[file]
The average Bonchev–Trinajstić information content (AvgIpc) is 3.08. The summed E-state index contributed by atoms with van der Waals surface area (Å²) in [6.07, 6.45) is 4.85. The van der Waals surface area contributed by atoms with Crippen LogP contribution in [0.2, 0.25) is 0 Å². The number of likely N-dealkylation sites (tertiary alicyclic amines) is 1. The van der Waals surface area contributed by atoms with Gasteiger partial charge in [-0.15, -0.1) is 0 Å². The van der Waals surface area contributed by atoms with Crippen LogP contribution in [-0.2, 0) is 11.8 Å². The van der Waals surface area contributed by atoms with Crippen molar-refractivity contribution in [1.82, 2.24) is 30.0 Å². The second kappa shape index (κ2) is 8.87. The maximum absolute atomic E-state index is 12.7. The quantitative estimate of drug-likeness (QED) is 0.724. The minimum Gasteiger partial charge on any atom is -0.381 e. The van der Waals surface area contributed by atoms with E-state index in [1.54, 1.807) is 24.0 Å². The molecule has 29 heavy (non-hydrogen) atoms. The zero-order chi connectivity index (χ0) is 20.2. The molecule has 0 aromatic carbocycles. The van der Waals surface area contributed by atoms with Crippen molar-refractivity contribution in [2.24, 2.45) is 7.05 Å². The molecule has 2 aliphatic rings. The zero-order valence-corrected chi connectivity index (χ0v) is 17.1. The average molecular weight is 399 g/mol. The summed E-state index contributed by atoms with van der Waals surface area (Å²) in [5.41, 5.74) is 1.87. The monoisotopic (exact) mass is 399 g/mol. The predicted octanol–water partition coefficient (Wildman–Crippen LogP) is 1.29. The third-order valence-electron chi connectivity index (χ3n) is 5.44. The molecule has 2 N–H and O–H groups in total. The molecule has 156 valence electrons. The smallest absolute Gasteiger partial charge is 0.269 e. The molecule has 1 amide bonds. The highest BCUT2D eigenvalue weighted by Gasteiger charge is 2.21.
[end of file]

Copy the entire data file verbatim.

The average Bonchev–Trinajstić information content (AvgIpc) is 3.08. The summed E-state index contributed by atoms with van der Waals surface area (Å²) in [6.07, 6.45) is 4.85. The van der Waals surface area contributed by atoms with Crippen LogP contribution in [0.2, 0.25) is 0 Å². The number of likely N-dealkylation sites (tertiary alicyclic amines) is 1. The van der Waals surface area contributed by atoms with Gasteiger partial charge in [-0.15, -0.1) is 0 Å². The van der Waals surface area contributed by atoms with Crippen LogP contribution in [-0.2, 0) is 11.8 Å². The van der Waals surface area contributed by atoms with Crippen molar-refractivity contribution in [1.82, 2.24) is 30.0 Å². The second kappa shape index (κ2) is 8.87. The maximum absolute atomic E-state index is 12.7. The quantitative estimate of drug-likeness (QED) is 0.724. The minimum Gasteiger partial charge on any atom is -0.381 e. The van der Waals surface area contributed by atoms with E-state index in [1.54, 1.807) is 24.0 Å². The molecule has 29 heavy (non-hydrogen) atoms. The zero-order chi connectivity index (χ0) is 20.2. The molecule has 0 aromatic carbocycles. The van der Waals surface area contributed by atoms with Crippen molar-refractivity contribution in [2.24, 2.45) is 7.05 Å². The molecule has 2 aliphatic rings. The zero-order valence-corrected chi connectivity index (χ0v) is 17.1. The average molecular weight is 399 g/mol. The summed E-state index contributed by atoms with van der Waals surface area (Å²) in [5.41, 5.74) is 1.87. The monoisotopic (exact) mass is 399 g/mol. The predicted octanol–water partition coefficient (Wildman–Crippen LogP) is 1.29. The third-order valence-electron chi connectivity index (χ3n) is 5.44. The molecule has 2 N–H and O–H groups in total. The molecule has 156 valence electrons. The smallest absolute Gasteiger partial charge is 0.269 e. The molecule has 1 amide bonds. The highest BCUT2D eigenvalue weighted by Gasteiger charge is 2.21.